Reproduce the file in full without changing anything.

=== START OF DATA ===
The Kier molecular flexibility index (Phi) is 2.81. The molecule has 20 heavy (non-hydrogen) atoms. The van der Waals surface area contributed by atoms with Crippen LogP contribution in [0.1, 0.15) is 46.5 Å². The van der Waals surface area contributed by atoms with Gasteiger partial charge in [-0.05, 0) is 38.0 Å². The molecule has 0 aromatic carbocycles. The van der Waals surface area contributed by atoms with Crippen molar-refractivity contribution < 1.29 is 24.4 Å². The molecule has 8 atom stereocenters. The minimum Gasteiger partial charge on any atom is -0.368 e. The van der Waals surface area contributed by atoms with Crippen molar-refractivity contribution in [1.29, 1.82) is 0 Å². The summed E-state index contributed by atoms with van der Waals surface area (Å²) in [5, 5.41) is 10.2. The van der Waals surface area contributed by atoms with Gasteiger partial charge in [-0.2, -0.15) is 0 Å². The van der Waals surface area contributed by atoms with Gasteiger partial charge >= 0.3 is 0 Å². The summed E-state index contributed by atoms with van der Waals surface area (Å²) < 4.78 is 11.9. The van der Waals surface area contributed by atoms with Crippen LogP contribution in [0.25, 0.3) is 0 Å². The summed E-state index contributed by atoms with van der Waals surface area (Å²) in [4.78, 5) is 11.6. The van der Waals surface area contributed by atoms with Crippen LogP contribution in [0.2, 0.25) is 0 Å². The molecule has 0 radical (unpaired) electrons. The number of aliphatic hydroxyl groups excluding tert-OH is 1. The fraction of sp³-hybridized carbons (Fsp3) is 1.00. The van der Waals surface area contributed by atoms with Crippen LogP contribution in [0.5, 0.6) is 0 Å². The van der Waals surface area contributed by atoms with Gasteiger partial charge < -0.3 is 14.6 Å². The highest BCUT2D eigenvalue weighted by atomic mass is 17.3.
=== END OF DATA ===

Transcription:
The Kier molecular flexibility index (Phi) is 2.81. The molecule has 20 heavy (non-hydrogen) atoms. The van der Waals surface area contributed by atoms with Crippen LogP contribution in [0.1, 0.15) is 46.5 Å². The van der Waals surface area contributed by atoms with Gasteiger partial charge in [-0.05, 0) is 38.0 Å². The molecule has 0 aromatic carbocycles. The van der Waals surface area contributed by atoms with Crippen molar-refractivity contribution < 1.29 is 24.4 Å². The molecule has 8 atom stereocenters. The minimum Gasteiger partial charge on any atom is -0.368 e. The van der Waals surface area contributed by atoms with Crippen molar-refractivity contribution in [1.29, 1.82) is 0 Å². The summed E-state index contributed by atoms with van der Waals surface area (Å²) in [5, 5.41) is 10.2. The van der Waals surface area contributed by atoms with Gasteiger partial charge in [-0.2, -0.15) is 0 Å². The van der Waals surface area contributed by atoms with Gasteiger partial charge >= 0.3 is 0 Å². The summed E-state index contributed by atoms with van der Waals surface area (Å²) < 4.78 is 11.9. The van der Waals surface area contributed by atoms with Crippen LogP contribution in [0.25, 0.3) is 0 Å². The summed E-state index contributed by atoms with van der Waals surface area (Å²) in [4.78, 5) is 11.6. The van der Waals surface area contributed by atoms with Crippen LogP contribution in [0.2, 0.25) is 0 Å². The molecule has 0 radical (unpaired) electrons. The number of aliphatic hydroxyl groups excluding tert-OH is 1. The fraction of sp³-hybridized carbons (Fsp3) is 1.00. The van der Waals surface area contributed by atoms with Crippen LogP contribution in [0.5, 0.6) is 0 Å². The van der Waals surface area contributed by atoms with Gasteiger partial charge < -0.3 is 14.6 Å². The highest BCUT2D eigenvalue weighted by atomic mass is 17.3.